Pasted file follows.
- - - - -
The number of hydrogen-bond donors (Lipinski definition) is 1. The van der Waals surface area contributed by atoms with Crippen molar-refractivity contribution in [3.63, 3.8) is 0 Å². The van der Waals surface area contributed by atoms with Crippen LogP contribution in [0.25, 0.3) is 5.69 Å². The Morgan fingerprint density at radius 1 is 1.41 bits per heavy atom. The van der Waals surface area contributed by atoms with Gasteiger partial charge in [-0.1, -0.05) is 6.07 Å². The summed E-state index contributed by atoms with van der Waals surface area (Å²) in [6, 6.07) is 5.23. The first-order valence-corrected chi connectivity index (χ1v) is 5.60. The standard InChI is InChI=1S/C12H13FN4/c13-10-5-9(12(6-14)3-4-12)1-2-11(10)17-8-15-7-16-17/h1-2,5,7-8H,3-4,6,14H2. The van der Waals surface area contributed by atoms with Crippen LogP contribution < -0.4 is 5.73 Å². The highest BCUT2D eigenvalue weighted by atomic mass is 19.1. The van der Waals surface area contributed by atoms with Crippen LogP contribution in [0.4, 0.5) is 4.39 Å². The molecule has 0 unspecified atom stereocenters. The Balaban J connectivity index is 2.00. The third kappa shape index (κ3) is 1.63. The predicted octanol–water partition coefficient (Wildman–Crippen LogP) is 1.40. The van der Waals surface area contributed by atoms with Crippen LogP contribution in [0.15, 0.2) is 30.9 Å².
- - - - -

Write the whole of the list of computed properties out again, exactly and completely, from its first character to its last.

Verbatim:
The number of hydrogen-bond donors (Lipinski definition) is 1. The van der Waals surface area contributed by atoms with Crippen molar-refractivity contribution in [3.63, 3.8) is 0 Å². The van der Waals surface area contributed by atoms with Crippen LogP contribution in [0.25, 0.3) is 5.69 Å². The Morgan fingerprint density at radius 1 is 1.41 bits per heavy atom. The van der Waals surface area contributed by atoms with Gasteiger partial charge in [-0.1, -0.05) is 6.07 Å². The summed E-state index contributed by atoms with van der Waals surface area (Å²) in [6, 6.07) is 5.23. The first-order valence-corrected chi connectivity index (χ1v) is 5.60. The standard InChI is InChI=1S/C12H13FN4/c13-10-5-9(12(6-14)3-4-12)1-2-11(10)17-8-15-7-16-17/h1-2,5,7-8H,3-4,6,14H2. The van der Waals surface area contributed by atoms with Crippen LogP contribution < -0.4 is 5.73 Å². The highest BCUT2D eigenvalue weighted by atomic mass is 19.1. The van der Waals surface area contributed by atoms with Crippen LogP contribution in [0.4, 0.5) is 4.39 Å². The molecule has 0 unspecified atom stereocenters. The Balaban J connectivity index is 2.00. The third kappa shape index (κ3) is 1.63. The predicted octanol–water partition coefficient (Wildman–Crippen LogP) is 1.40. The van der Waals surface area contributed by atoms with Crippen LogP contribution in [0.15, 0.2) is 30.9 Å².